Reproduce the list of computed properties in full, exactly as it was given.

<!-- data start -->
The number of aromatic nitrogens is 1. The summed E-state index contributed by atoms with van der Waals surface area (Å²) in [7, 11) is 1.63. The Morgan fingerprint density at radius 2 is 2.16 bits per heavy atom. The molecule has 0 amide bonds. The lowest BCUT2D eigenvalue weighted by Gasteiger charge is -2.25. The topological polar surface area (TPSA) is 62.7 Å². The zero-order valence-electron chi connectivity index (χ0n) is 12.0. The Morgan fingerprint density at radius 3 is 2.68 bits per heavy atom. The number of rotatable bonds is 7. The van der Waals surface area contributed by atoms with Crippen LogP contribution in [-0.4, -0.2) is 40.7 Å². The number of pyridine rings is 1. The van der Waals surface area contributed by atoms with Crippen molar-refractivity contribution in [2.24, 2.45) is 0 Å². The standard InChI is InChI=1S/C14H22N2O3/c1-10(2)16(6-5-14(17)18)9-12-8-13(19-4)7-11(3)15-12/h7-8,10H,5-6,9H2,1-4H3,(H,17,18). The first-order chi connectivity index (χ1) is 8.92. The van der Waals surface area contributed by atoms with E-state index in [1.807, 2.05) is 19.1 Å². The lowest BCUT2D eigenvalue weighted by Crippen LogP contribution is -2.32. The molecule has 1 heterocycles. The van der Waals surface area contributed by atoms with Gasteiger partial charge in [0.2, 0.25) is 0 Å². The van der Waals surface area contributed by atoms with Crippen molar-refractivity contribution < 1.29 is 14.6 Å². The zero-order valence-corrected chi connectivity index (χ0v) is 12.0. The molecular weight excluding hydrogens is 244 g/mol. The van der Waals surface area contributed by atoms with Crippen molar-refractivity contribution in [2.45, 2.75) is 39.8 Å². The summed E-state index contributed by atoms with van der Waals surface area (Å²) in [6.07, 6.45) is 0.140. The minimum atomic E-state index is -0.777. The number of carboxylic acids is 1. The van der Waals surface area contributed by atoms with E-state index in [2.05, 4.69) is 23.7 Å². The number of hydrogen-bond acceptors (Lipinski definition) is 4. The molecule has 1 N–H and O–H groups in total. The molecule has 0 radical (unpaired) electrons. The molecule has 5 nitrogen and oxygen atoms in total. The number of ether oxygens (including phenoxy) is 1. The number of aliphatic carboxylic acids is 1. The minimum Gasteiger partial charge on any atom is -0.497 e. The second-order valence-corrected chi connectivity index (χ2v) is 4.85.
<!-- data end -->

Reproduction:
The number of aromatic nitrogens is 1. The summed E-state index contributed by atoms with van der Waals surface area (Å²) in [7, 11) is 1.63. The Morgan fingerprint density at radius 2 is 2.16 bits per heavy atom. The molecule has 0 amide bonds. The lowest BCUT2D eigenvalue weighted by Gasteiger charge is -2.25. The topological polar surface area (TPSA) is 62.7 Å². The zero-order valence-electron chi connectivity index (χ0n) is 12.0. The Morgan fingerprint density at radius 3 is 2.68 bits per heavy atom. The number of rotatable bonds is 7. The van der Waals surface area contributed by atoms with Crippen LogP contribution in [-0.4, -0.2) is 40.7 Å². The number of pyridine rings is 1. The van der Waals surface area contributed by atoms with Crippen molar-refractivity contribution in [2.24, 2.45) is 0 Å². The standard InChI is InChI=1S/C14H22N2O3/c1-10(2)16(6-5-14(17)18)9-12-8-13(19-4)7-11(3)15-12/h7-8,10H,5-6,9H2,1-4H3,(H,17,18). The first-order chi connectivity index (χ1) is 8.92. The van der Waals surface area contributed by atoms with E-state index in [1.807, 2.05) is 19.1 Å². The lowest BCUT2D eigenvalue weighted by Crippen LogP contribution is -2.32. The molecule has 1 heterocycles. The van der Waals surface area contributed by atoms with Gasteiger partial charge in [0.2, 0.25) is 0 Å². The van der Waals surface area contributed by atoms with Crippen molar-refractivity contribution < 1.29 is 14.6 Å². The zero-order valence-corrected chi connectivity index (χ0v) is 12.0. The molecular weight excluding hydrogens is 244 g/mol. The van der Waals surface area contributed by atoms with Crippen molar-refractivity contribution in [2.45, 2.75) is 39.8 Å². The summed E-state index contributed by atoms with van der Waals surface area (Å²) in [6.07, 6.45) is 0.140. The minimum atomic E-state index is -0.777. The number of carboxylic acids is 1. The van der Waals surface area contributed by atoms with E-state index in [2.05, 4.69) is 23.7 Å². The number of hydrogen-bond acceptors (Lipinski definition) is 4. The molecule has 1 N–H and O–H groups in total. The molecule has 0 radical (unpaired) electrons. The molecule has 5 nitrogen and oxygen atoms in total. The number of ether oxygens (including phenoxy) is 1. The number of aliphatic carboxylic acids is 1. The minimum Gasteiger partial charge on any atom is -0.497 e. The second-order valence-corrected chi connectivity index (χ2v) is 4.85.